Major overhaul to Michigan's drinking water rules scheduled to take effect in June
Half a million lead water pipes would have to be replaced in Michigan under the new drinking water rules scheduled to take effect in June. The project is expected to cost $2.5 billion.
That is, once Gov. Rick Snyder's office crosses the t's and dot's the i's on the plan. And, if no lawmaker objects to the plan prior to the June 7 deadline.
These new rules were first announced in 2016 in response to the water crisis in Flint, Michigan. They will be the strictest lead regulations for drinking water in the country, state officials said. The work to dig up old pipes and replace them with new ones could begin in the next few months.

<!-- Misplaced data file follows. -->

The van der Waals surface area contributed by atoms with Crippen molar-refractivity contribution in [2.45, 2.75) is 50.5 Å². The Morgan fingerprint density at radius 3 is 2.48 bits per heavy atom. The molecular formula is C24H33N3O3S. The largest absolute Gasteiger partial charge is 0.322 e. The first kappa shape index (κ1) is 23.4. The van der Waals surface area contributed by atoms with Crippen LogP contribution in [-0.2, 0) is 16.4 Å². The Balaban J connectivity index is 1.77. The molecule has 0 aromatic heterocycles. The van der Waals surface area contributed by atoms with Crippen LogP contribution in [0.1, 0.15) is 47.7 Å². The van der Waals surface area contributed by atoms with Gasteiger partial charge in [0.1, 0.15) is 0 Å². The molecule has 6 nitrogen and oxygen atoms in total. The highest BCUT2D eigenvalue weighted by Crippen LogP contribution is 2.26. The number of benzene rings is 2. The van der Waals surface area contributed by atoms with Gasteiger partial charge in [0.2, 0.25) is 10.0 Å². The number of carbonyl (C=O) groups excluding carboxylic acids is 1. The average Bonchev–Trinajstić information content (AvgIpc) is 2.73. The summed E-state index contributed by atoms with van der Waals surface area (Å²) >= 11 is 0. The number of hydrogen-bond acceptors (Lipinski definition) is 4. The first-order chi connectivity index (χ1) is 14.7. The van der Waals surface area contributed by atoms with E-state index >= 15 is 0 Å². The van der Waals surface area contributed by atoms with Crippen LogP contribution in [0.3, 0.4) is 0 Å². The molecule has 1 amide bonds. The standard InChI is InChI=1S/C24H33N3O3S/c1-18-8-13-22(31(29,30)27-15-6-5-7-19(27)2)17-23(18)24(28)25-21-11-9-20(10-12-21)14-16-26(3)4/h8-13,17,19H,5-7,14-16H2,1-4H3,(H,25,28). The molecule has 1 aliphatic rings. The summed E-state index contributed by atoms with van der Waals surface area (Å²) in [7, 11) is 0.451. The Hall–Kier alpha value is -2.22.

It's a massive plan, drawn up by Snyder's office. The goal is to replace more than 500,000 lead pipes across the state that connect water mains to houses and other buildings. The work is expected to take until 2040 to complete. The new standards will require lead levels in water to be below federal regulations by the year 2025.
Criticism of the project includes a look at the cost, as some local governments and water utilities accuse the state of over-reacting to the lead contamination in Flint. Critics question the necessity and cost effectiveness of a plan that will require each system to replace on average 5 percent of its lead service pipes each year over a 20-year period starting no later than 2021.
The costly work shouldn't have to be done, critics argue, in systems where there are lead pipes but tests show they're not contaminating the water at dangerous levels.
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